Merry Christmas to all our readers
Inevitably, editorials on Christmas Eve look back on the past 12 months. For the past few years it has been a struggle to find much positive to say about Bermuda’s recent past.
Economic stagnation, the travails of Covid-19 and rising crime cast a pall over the island, while at home and abroad, the rise of populism and increased political polarisation have raised doubts about the viability of Bermuda’s liberal democratic system.
Happily, it is possible to look back over 2022 in a more positive light. Bermuda has emerged from Covid-19 intact and while full economic normalcy remains a long way off, there is now a greater sense of normality, a relief from the pervasive insecurity that accompanied Covid-19 spikes and lockdowns.
Bermuda’s ability to weather the pandemic is a testament to its leaders, the professionals in the civil service, the medical professions and the community as a whole.
While there were inevitably arguments and divides, and the cost of the pandemic remains high, the reality is that Bermuda survived and should now be on a better footing. That the vast majority accepted science over cynicism should encourage us all.
Still, there are lessons to be learnt and it would be timely for an inquiry to be established to review what went right and what went wrong so Bermuda is better equipped for the inevitable next pandemic.
But there are other elements of the period which should be remembered and built on.
The fact the community did come together, shared sacrifices and came to a consensus on how to enable people, including the most vulnerable, to survive should be remembered. Compared with our often fractious politics and sometimes petty disputes, this showed that there are more constructive ways to deal with the challenges that confront us.
As Bermuda moves forward, the community needs to recognise where it makes sense to come together and to put political and financial advantage aside for the common good.
The pandemic also laid bare just how many vulnerable people there are in the community. Bringing back full employment and ensuring there is a safety net for those who find themselves in severe difficulty must be a community focus.
It is heartening to see charities and generous individuals step up, and to see government agencies serve the public, but the reality is that we are all our brother’s keeper and we all have an obligation to help the less fortunate. Covid-19 proved that “there but for the grace of God go I” is not just a saying. Disaster can befall anyone at any time.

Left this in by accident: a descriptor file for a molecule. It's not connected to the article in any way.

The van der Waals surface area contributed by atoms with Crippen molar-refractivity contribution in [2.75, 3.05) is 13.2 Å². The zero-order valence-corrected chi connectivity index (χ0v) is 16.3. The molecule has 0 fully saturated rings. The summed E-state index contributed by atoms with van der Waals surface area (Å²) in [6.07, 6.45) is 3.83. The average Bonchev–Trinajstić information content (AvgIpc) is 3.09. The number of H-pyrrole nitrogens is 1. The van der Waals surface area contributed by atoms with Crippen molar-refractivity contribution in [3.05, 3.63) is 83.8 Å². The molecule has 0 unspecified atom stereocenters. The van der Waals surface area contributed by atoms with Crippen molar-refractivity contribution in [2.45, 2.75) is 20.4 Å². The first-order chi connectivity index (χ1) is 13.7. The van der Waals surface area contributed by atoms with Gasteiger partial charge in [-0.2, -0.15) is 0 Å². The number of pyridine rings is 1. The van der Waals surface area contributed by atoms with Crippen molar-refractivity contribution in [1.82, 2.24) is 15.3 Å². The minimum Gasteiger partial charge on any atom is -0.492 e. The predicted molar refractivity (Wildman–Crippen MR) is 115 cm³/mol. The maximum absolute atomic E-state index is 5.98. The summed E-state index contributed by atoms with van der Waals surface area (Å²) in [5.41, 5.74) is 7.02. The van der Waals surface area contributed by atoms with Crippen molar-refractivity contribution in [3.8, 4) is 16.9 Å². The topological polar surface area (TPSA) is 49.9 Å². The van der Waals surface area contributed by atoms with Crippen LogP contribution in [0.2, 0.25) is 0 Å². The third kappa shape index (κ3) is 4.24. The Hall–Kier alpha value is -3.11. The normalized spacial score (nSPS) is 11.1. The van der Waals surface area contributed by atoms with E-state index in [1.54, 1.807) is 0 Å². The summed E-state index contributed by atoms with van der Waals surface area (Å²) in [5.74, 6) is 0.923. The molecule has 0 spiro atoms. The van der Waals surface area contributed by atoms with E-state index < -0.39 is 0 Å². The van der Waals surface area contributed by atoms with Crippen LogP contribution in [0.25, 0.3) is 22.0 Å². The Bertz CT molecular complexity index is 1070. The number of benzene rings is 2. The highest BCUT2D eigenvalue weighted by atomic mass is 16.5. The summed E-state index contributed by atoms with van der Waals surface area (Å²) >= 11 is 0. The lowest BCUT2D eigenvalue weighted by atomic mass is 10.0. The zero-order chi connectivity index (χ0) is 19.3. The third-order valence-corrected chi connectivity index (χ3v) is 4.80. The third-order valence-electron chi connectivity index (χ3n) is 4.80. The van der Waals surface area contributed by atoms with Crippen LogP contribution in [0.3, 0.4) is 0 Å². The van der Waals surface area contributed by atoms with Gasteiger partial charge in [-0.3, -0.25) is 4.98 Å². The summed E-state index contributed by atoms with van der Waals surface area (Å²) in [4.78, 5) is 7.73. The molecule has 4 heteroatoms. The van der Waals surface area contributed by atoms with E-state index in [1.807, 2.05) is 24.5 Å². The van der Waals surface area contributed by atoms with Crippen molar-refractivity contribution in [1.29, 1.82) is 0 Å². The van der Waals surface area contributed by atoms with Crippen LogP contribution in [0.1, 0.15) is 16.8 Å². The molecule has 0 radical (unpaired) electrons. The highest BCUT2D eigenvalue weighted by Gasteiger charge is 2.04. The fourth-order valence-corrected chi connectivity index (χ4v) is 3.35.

As we celebrate the Christmas season, this is where the teachings of Jesus Christ can be applied and this is valid whether or not people have a strong faith or are non-believers.
Whether there is a God, or life after death, are questions that can be left for another arena. But the teachings of Jesus are universal, beginning with the golden rule. If everyone started from the point of trying to treat others as they expect to be treated, the world would instantly be a better place.
And if we remember that ultimately love of family and friends, shared experiences and random acts of kindness are more important than any amount of material things, then Bermuda can be a better place.
But charity can only go so far. Finding ways to lift up the underprivileged and to make Bermuda a fairer place where no one is denied the opportunity to fulfil their potential must be the goal of the whole community and its political leadership.
Far more unites this community than divides it. The key is to find common ground and to come together to find solutions. There will be healthy disagreements along the way but if these can be debated in a civil and constructive way, we will all be the better for it.
Bermuda still faces great challenges. Inflation and economic stagnation hamper opportunity and are breeding grounds for crime and exploitation. The delivery of basic healthcare and education and safe and affordable transport are areas in desperate need of improvement.
Abroad, the world is a more dangerous place than ever, although the way the West has rallied to the defence of Ukraine gives reason for hope, as well as compassion for the suffering of that country.
If Bermuda can just come together, it can solve the problems it faces and be a force for good. Jesus urged his followers to put aside their pride. This Christmas and in 2023, we should too, and come together for the betterment of all.